We are officially less than a month away from the big June date. Let’s delve head first into our LSAT prep and chat about another lovely Sufficient & Necessary diagramming rule: “the only.”
We discussed how to diagram “only” statements last week, so I thought we could come full circle and discuss “the only.”
That one small article makes all the difference when you diagram a statement. Remember that “only” is an indicator for the necessary condition. However, “the only” is an indicator for the sufficient condition.
Think about the following example: The only ball is red. The “the only” means that, without a doubt, if it is a ball, then it is red. In contrast, it is not saying that other things cannot be red, merely that if it is a ball, it must be red.
Let’s look at the following example:
“The only true wisdom is in knowing you know nothing.” –Socrates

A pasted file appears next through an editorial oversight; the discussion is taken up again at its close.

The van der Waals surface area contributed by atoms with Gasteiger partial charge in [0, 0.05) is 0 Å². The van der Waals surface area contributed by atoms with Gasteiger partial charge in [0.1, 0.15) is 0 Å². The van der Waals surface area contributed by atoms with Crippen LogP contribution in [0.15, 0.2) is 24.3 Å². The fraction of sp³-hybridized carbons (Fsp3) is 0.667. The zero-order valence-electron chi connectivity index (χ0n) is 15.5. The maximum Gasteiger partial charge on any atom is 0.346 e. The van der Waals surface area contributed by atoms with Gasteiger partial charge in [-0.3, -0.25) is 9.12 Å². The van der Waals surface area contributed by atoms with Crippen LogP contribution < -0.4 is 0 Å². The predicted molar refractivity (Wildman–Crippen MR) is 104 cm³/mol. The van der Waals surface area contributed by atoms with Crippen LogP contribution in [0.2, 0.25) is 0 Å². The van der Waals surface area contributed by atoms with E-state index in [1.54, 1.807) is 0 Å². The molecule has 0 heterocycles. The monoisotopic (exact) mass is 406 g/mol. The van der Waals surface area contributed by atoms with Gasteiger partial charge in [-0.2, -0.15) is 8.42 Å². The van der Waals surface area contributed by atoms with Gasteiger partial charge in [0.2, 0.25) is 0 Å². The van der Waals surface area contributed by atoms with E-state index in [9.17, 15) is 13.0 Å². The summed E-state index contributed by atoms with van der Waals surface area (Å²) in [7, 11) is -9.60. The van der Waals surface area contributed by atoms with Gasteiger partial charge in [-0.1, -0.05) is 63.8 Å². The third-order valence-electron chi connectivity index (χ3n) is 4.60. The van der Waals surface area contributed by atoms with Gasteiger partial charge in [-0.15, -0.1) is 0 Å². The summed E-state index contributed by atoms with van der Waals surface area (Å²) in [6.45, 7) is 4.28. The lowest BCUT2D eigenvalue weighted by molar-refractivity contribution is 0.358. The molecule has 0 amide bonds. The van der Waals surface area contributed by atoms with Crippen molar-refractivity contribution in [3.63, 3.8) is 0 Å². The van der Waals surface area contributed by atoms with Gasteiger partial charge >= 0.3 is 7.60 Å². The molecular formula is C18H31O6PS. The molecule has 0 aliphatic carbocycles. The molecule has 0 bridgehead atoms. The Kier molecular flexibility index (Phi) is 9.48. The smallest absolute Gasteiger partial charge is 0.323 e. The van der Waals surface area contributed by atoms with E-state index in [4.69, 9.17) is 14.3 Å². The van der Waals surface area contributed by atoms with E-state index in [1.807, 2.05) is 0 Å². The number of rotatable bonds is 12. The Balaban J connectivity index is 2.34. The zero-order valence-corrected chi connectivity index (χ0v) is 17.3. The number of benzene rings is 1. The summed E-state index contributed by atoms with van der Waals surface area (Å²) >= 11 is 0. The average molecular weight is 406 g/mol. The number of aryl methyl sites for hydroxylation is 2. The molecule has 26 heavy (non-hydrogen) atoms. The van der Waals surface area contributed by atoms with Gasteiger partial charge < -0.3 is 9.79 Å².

“True wisdom” is the sufficient condition of the above statement, since we know that “the only” introduces the sufficient condition. That means that “knowing you know nothing” is our necessary condition.
We can rewrite this to read: If it is true wisdom, then it is in knowing you know nothing.
We diagram it like so:
TW ==> KKN
not KKN ==> not TW
Easy, right? Let’s try out another:
“Laughter is the only cure for grief.” –Robert Fulghum
Sufficient condition: cure for grief
Necessary condition: laughter
Thus, we can rewrite the quote to state: If it is a cure for grief, then it is laughter.
We will diagram like so:
C4G ==> L
not L ==> not C4G
You get the idea. Now go open some Logical Reasoning sections and try out this strategy whenever you encounter a Sufficient & Necessary statement with the phrase “the only” in it.